I’ve been following the Classic Remarks series on Pages Unbound for a few weeks now, and as a lover of classic novels have really enjoyed reading the posts. But as a devotee of musicals as well I couldn’t NOT participate this week! The only problem? How to pick just one!!
My favorite Broadway musical of all time is Wicked, which is automatically eliminated as not being based on a “classic” novel. In fact, I think we can all agree that we would prefer for the book to get, um, forgotten. And Hamilton is based on a decidedly modern biography. But I LOVE Les Misérables, one of THE greatest musicals of all time, Phantom of the Opera, also based on a … classic-ish … novel, and Into the Woods which is based on fairy tales. But my favorite based on a classic novel is …
Jekyll and Hyde
Jekyll and Hyde isn’t a particularly well-known musical, having had a modest run of only four years and starring briefly David Hasselhoff. Advice, DON’T watch the Hasselhoff DVD, settle for the Original Cast Recording and pictures. *shudders*
Guys, I love Broadway. I completely missed my calling singing under the bright lights. What was I thinking, choosing band over choir and theater? *le sigh*
Unsurprisingly, many of my favorite musicals are based on books. Are you shocked? I know you’re shocked. So just in case you’re looking for something to listen to or something to read or BOTH, here are some of my favorite musicals based on novels.
Yes, novels. No, I’m not including Hamilton. Sorry, we can talk about that masterpiece another time.
5. West Side Story
It’s no secret that I love Romeo and Juliet, and West Side Story is just as powerful, if not more so. My bookish friends might not realize that I am a huge Leonard Bernstein fan. I thought about including Candide in this list, just to show off, but it’s really more of an opera, and who am I kidding? I just love the overture. (band nerd!) The amazing thing about West Side Story is that it is STILL so relevant! The racism, the gang violence, the music! If you’ve never watched the movie I highly recommend it, though be ready for some white people portraying POC.
Lin-Manuel Miranda’s groundbreaking musical Hamilton is as revolutionary as its subject, the poor kid from the Caribbean who fought the British, defended the Constitution, and helped to found the United States. Fusing hip-hop, pop, R&B, and the best traditions of theater, this once-in-a-generation show broadens the sound of Broadway, reveals the storytelling power of rap, and claims our country’s origins for a diverse new generation.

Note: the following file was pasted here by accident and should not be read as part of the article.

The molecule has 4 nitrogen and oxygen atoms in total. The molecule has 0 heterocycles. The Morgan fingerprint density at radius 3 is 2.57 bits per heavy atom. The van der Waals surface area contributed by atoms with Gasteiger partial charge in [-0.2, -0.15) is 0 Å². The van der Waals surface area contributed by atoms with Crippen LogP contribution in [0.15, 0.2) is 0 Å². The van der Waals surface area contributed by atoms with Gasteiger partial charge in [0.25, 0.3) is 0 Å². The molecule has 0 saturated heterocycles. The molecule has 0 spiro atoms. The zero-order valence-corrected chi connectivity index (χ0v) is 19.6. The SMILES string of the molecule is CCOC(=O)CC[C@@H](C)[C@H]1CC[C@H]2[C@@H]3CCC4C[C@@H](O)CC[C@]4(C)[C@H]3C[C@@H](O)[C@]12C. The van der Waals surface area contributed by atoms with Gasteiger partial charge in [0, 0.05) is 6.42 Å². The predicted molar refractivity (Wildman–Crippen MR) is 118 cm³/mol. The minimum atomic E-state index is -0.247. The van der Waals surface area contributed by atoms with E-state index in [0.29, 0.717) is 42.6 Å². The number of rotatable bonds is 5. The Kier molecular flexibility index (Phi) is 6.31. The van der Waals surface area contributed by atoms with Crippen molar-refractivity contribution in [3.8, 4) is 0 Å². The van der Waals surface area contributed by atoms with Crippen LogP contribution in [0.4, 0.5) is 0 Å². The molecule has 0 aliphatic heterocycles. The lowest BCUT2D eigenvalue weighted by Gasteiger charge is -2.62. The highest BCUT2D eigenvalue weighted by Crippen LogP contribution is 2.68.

Hamilton: The Revolution gives readers an unprecedented view of both revolutions, from the only two writers able to provide it. Miranda and Jeremy McCarter, a cultural critic and theater artist who was involved in the project from its earliest stages–“since before this was even a show,” according to Miranda–trace its development from an improbable performance at the White House to its landmark opening night on Broadway six years later. In addition, Miranda has written more than 200 funny, revealing footnotes for his award-winning libretto, the full text of which is published here.
Their account features photos by the renowned Frank Ockenfels and veteran Broadway photographer Joan Marcus; exclusive looks at notebooks and emails; interviews with Questlove, Stephen Sondheim, leading political commentators, and more than 40 people involved with the production; and multiple appearances by President Obama himself. The book does more than tell the surprising story of how a Broadway musical became a national phenomenon: It demonstrates that America has always been renewed by the brash upstarts and brilliant outsiders, the men and women who don’t throw away their shot.
I was given this book as a Christmas gift, and expected it to be basically a coffee table book. I’ve had Broadway collectors’ books like this in the past, and they’ve always been basically scripts/librettos with a bunch of really high quality pictures. Occasionally they might have a note about the costumes or actor bios or something, but usually just song lyrics. So I picked this one up Christmas evening expecting to just kind of flip through and look at the pictures.